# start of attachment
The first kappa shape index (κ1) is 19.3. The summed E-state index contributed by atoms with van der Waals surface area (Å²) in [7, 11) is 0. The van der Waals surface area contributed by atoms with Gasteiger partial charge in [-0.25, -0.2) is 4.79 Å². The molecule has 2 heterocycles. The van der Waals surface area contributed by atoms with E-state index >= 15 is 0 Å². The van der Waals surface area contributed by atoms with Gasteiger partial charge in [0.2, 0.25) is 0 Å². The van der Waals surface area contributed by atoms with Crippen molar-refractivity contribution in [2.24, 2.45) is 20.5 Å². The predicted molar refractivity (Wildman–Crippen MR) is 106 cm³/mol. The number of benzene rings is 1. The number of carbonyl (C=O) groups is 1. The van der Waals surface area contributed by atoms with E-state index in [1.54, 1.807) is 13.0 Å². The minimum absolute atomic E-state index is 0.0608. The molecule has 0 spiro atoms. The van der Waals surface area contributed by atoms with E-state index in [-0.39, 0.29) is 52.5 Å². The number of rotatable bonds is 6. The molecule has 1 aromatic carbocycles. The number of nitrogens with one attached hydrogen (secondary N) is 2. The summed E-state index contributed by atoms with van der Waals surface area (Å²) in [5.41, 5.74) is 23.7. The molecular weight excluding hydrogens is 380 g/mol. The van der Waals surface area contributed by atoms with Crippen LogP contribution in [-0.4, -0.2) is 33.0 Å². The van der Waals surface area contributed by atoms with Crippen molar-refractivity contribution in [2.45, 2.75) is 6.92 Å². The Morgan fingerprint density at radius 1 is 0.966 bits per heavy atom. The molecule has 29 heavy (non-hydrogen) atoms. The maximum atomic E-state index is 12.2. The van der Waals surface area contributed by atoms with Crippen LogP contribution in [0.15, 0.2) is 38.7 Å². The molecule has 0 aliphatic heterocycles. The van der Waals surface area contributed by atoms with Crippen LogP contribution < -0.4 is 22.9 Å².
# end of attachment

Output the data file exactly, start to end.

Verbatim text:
The first kappa shape index (κ1) is 19.3. The summed E-state index contributed by atoms with van der Waals surface area (Å²) in [7, 11) is 0. The van der Waals surface area contributed by atoms with Gasteiger partial charge in [-0.25, -0.2) is 4.79 Å². The molecule has 2 heterocycles. The van der Waals surface area contributed by atoms with E-state index >= 15 is 0 Å². The van der Waals surface area contributed by atoms with Gasteiger partial charge in [0.2, 0.25) is 0 Å². The van der Waals surface area contributed by atoms with Crippen molar-refractivity contribution in [2.24, 2.45) is 20.5 Å². The predicted molar refractivity (Wildman–Crippen MR) is 106 cm³/mol. The number of benzene rings is 1. The number of carbonyl (C=O) groups is 1. The van der Waals surface area contributed by atoms with E-state index in [1.54, 1.807) is 13.0 Å². The minimum absolute atomic E-state index is 0.0608. The molecule has 0 spiro atoms. The van der Waals surface area contributed by atoms with E-state index in [-0.39, 0.29) is 52.5 Å². The number of rotatable bonds is 6. The molecule has 1 aromatic carbocycles. The number of nitrogens with one attached hydrogen (secondary N) is 2. The summed E-state index contributed by atoms with van der Waals surface area (Å²) in [5.41, 5.74) is 23.7. The molecular weight excluding hydrogens is 380 g/mol. The van der Waals surface area contributed by atoms with Crippen LogP contribution in [-0.4, -0.2) is 33.0 Å². The van der Waals surface area contributed by atoms with Crippen molar-refractivity contribution in [2.45, 2.75) is 6.92 Å². The Morgan fingerprint density at radius 1 is 0.966 bits per heavy atom. The molecule has 29 heavy (non-hydrogen) atoms. The maximum atomic E-state index is 12.2. The van der Waals surface area contributed by atoms with Crippen LogP contribution in [0.15, 0.2) is 38.7 Å². The molecule has 0 aliphatic heterocycles. The van der Waals surface area contributed by atoms with Crippen LogP contribution < -0.4 is 22.9 Å².